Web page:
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Netanyahu arrives in Hungary as anti-Semitic posters stay up

"Let's not leave Soros the last laugh," says a poster bearing the image of US billionaire George Soros, in this picture taken in Szekesfehervar, Hungary on July 6, 2017
ATTILA KISBENEDEK (AFP)
The posters slam George Soros, a Hungarian-Jewish philanthropist who has given to liberal and pro-refugee NGOs

As Israeli Prime Minister Benjamin Netanyahu arrived in Hungary for a state visit, its capital city remained blanketed in swastika-graffitied posters of Hungarian-born Jewish philanthropist George Soros.

It is the first visit to Hungary by an Israeli prime minister since the fall of Communism in 1989, reported the Times of Israel.

Preparations for the trip has been affected by the posters, which many in the Hungarian Jewish community see as fostering anti-Semitic animus and vandalism.

Hungary's prime minister, Victor Orban, has made political cause with the far-right and often expresses admiration for the country's wartime fascist leader, Miklos Horthy.

Last week, Hungarian officials announced that the posters would be taken down by the weekend. The billboards heralded a campaign against Soros for his pro-refugee and pro-immigrant stance.

The posters were being removed in order not to embarrass Netanyahu, Hungarian media reported.

Yet according to the Times of Israel, at least half-dozen prominently displayed billboards stayed up in the capital city. Hungarian officials said the advertisements would stay up until the advertising space was purchased by another entity.

Israeli officials had made no public comment addressing the remaining posters as of press time.

Many Hungarian Jews, along with Israeli politicians and diplomats, blasted Netanyahu's accommodation of the billboard campaign. Approximately 100,000 Hungarian Jews reside in the country.

Israel's ambassador to Hungary criticized the posters two weeks ago. Then in an abrupt turnaround, Netanyahu ordered Israel's foreign ministry to backtrack and criticize Soros for meddling in Israel.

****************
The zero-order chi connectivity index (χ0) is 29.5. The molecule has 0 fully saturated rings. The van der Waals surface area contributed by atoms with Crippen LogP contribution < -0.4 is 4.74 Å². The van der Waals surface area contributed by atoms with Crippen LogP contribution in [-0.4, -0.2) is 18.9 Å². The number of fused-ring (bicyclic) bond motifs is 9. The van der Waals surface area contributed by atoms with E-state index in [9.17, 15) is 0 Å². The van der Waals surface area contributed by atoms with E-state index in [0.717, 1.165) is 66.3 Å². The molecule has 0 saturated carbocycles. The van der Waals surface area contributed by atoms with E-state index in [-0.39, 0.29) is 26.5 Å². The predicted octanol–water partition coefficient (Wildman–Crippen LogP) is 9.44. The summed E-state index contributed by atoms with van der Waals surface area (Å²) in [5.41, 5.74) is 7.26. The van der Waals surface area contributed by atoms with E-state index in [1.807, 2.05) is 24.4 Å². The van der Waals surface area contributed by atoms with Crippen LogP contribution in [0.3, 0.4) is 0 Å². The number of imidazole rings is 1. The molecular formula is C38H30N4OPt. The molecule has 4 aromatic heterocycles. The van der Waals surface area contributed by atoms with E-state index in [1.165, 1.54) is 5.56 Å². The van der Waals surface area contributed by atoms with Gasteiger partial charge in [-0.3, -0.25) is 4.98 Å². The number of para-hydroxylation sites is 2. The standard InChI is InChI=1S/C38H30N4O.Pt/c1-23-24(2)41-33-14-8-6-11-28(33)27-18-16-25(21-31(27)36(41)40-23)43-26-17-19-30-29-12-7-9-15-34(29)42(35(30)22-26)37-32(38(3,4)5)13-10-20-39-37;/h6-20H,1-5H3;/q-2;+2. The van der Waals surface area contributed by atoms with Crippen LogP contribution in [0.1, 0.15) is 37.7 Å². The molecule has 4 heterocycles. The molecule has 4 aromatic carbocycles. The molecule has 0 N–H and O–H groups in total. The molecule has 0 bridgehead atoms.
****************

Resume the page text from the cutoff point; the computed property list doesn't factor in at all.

"We had the Horthy [remark] and then the billboard campaign. The billboard campaign created a certain domino effect reaction in the Jewish community," Israeli ambassador Yossi Amrani told Reuters. "People expressed fears."

Soros has donated to a number of left-leaning and liberal organizations, including to Israeli NGOs critical of government policies in the occupied West Bank.

The Soros posters display a portrait photo of the Jewish businessman with the text affixed: “Let’s not let Soros have the last laugh,” implying that he wants to force Hungary to accept refugees.

Soros, 86, survived the Holocaust by hiding from the Nazis in Budapest as a boy. He later made billions in the stock market. He donated many of the profits to NGOs and civic organizations seeking to foster multiculturalism and respect for refugees and immigrants.

Some Israeli opposition politicians have accused Netanyahu of prioritizing Israel’s diplomatic and trade ties ahead of Hungarian Jewish experiences with anti-Semitism.

Yair Lapid, who leads Israel's centrist Yesh Atid opposition party, called on Netanyahu to cancel the visit over the poster campaign, Reuters reported.

Netanyahu and Hungary's Orban have built a close relationship over a common right-wing worldview that is skeptical of immigration and opposed to multicultural liberalism.

Soros' spokesperson said the posters were "reminiscent of Europe’s darkest hours." The head of Mazsihisz, Hungary’s biggest Jewish organization, called the campaign "poisonous," reported the Times of Israel.

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